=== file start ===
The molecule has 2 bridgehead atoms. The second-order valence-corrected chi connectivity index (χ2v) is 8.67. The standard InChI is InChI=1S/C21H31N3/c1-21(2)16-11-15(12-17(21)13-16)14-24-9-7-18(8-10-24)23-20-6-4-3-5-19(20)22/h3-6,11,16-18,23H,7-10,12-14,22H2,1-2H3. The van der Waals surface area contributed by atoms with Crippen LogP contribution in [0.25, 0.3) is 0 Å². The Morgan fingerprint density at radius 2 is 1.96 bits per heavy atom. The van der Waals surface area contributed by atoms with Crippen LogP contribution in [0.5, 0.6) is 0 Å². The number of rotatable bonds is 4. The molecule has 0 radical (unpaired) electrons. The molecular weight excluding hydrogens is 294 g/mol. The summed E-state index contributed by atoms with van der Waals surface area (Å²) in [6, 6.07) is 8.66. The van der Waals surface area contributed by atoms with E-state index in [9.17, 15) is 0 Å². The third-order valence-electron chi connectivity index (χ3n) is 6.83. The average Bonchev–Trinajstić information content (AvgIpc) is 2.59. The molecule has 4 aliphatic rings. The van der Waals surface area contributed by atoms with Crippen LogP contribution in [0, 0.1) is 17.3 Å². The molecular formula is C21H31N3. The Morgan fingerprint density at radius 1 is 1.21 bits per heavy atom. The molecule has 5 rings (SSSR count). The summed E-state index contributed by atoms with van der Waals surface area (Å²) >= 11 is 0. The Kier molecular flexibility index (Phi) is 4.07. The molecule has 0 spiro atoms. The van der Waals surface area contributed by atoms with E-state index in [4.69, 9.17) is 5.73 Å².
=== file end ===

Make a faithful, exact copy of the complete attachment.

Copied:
The molecule has 2 bridgehead atoms. The second-order valence-corrected chi connectivity index (χ2v) is 8.67. The standard InChI is InChI=1S/C21H31N3/c1-21(2)16-11-15(12-17(21)13-16)14-24-9-7-18(8-10-24)23-20-6-4-3-5-19(20)22/h3-6,11,16-18,23H,7-10,12-14,22H2,1-2H3. The van der Waals surface area contributed by atoms with Crippen LogP contribution in [0.25, 0.3) is 0 Å². The Morgan fingerprint density at radius 2 is 1.96 bits per heavy atom. The van der Waals surface area contributed by atoms with Crippen LogP contribution in [0.5, 0.6) is 0 Å². The number of rotatable bonds is 4. The molecule has 0 radical (unpaired) electrons. The molecular weight excluding hydrogens is 294 g/mol. The summed E-state index contributed by atoms with van der Waals surface area (Å²) in [6, 6.07) is 8.66. The van der Waals surface area contributed by atoms with E-state index in [9.17, 15) is 0 Å². The third-order valence-electron chi connectivity index (χ3n) is 6.83. The average Bonchev–Trinajstić information content (AvgIpc) is 2.59. The molecule has 4 aliphatic rings. The van der Waals surface area contributed by atoms with Crippen LogP contribution in [0, 0.1) is 17.3 Å². The molecular formula is C21H31N3. The Morgan fingerprint density at radius 1 is 1.21 bits per heavy atom. The molecule has 5 rings (SSSR count). The summed E-state index contributed by atoms with van der Waals surface area (Å²) >= 11 is 0. The Kier molecular flexibility index (Phi) is 4.07. The molecule has 0 spiro atoms. The van der Waals surface area contributed by atoms with E-state index in [4.69, 9.17) is 5.73 Å².